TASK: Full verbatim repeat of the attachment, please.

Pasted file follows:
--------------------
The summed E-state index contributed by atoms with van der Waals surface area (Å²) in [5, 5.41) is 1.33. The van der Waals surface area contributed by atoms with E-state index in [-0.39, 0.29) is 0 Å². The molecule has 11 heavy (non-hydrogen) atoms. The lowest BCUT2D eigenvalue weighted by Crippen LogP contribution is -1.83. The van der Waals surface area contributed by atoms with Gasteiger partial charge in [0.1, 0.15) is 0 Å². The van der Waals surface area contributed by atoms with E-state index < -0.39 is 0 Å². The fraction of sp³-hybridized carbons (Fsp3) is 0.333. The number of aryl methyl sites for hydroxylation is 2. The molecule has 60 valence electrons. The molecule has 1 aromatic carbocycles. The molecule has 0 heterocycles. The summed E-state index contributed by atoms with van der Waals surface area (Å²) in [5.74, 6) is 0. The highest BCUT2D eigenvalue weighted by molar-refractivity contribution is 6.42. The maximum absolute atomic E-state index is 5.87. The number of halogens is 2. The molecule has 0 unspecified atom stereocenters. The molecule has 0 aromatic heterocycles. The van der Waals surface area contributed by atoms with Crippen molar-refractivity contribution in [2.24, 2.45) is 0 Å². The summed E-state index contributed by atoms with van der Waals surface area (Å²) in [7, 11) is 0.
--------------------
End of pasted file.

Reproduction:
The summed E-state index contributed by atoms with van der Waals surface area (Å²) in [5, 5.41) is 1.33. The van der Waals surface area contributed by atoms with E-state index in [-0.39, 0.29) is 0 Å². The molecule has 11 heavy (non-hydrogen) atoms. The lowest BCUT2D eigenvalue weighted by Crippen LogP contribution is -1.83. The van der Waals surface area contributed by atoms with Gasteiger partial charge in [0.1, 0.15) is 0 Å². The van der Waals surface area contributed by atoms with E-state index < -0.39 is 0 Å². The fraction of sp³-hybridized carbons (Fsp3) is 0.333. The number of aryl methyl sites for hydroxylation is 2. The molecule has 60 valence electrons. The molecule has 1 aromatic carbocycles. The molecule has 0 heterocycles. The summed E-state index contributed by atoms with van der Waals surface area (Å²) in [5.74, 6) is 0. The highest BCUT2D eigenvalue weighted by molar-refractivity contribution is 6.42. The maximum absolute atomic E-state index is 5.87. The number of halogens is 2. The molecule has 0 unspecified atom stereocenters. The molecule has 0 aromatic heterocycles. The van der Waals surface area contributed by atoms with Crippen molar-refractivity contribution in [2.24, 2.45) is 0 Å². The summed E-state index contributed by atoms with van der Waals surface area (Å²) in [7, 11) is 0.